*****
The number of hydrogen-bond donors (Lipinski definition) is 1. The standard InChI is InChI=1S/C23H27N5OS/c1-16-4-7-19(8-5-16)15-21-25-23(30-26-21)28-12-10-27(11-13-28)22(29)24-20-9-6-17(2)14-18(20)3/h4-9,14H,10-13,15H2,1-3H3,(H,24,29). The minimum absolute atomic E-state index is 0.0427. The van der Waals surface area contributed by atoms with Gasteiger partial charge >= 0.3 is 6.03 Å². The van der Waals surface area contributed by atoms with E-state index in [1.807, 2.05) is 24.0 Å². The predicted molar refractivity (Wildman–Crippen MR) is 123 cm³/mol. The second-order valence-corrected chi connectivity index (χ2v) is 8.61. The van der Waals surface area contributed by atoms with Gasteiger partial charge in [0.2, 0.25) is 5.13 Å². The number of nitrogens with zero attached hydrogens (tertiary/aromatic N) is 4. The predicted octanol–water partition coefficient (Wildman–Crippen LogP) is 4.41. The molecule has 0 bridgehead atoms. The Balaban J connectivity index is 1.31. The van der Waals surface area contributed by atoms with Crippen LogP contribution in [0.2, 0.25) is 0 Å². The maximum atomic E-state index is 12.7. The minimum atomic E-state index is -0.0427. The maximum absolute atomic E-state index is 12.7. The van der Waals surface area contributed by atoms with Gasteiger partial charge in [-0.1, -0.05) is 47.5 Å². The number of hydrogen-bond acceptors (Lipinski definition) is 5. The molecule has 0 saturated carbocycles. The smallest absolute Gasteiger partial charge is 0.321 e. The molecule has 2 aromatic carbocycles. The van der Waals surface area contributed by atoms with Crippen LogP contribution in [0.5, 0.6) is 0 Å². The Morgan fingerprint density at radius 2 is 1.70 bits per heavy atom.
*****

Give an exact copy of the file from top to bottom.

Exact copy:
The number of hydrogen-bond donors (Lipinski definition) is 1. The standard InChI is InChI=1S/C23H27N5OS/c1-16-4-7-19(8-5-16)15-21-25-23(30-26-21)28-12-10-27(11-13-28)22(29)24-20-9-6-17(2)14-18(20)3/h4-9,14H,10-13,15H2,1-3H3,(H,24,29). The minimum absolute atomic E-state index is 0.0427. The van der Waals surface area contributed by atoms with Gasteiger partial charge >= 0.3 is 6.03 Å². The van der Waals surface area contributed by atoms with E-state index in [1.807, 2.05) is 24.0 Å². The predicted molar refractivity (Wildman–Crippen MR) is 123 cm³/mol. The second-order valence-corrected chi connectivity index (χ2v) is 8.61. The van der Waals surface area contributed by atoms with Gasteiger partial charge in [0.2, 0.25) is 5.13 Å². The number of nitrogens with zero attached hydrogens (tertiary/aromatic N) is 4. The predicted octanol–water partition coefficient (Wildman–Crippen LogP) is 4.41. The molecule has 0 bridgehead atoms. The Balaban J connectivity index is 1.31. The van der Waals surface area contributed by atoms with Crippen LogP contribution in [0.2, 0.25) is 0 Å². The maximum atomic E-state index is 12.7. The minimum atomic E-state index is -0.0427. The maximum absolute atomic E-state index is 12.7. The van der Waals surface area contributed by atoms with Gasteiger partial charge in [-0.1, -0.05) is 47.5 Å². The number of hydrogen-bond acceptors (Lipinski definition) is 5. The molecule has 0 saturated carbocycles. The smallest absolute Gasteiger partial charge is 0.321 e. The molecule has 2 aromatic carbocycles. The van der Waals surface area contributed by atoms with Crippen LogP contribution in [0.5, 0.6) is 0 Å². The Morgan fingerprint density at radius 2 is 1.70 bits per heavy atom.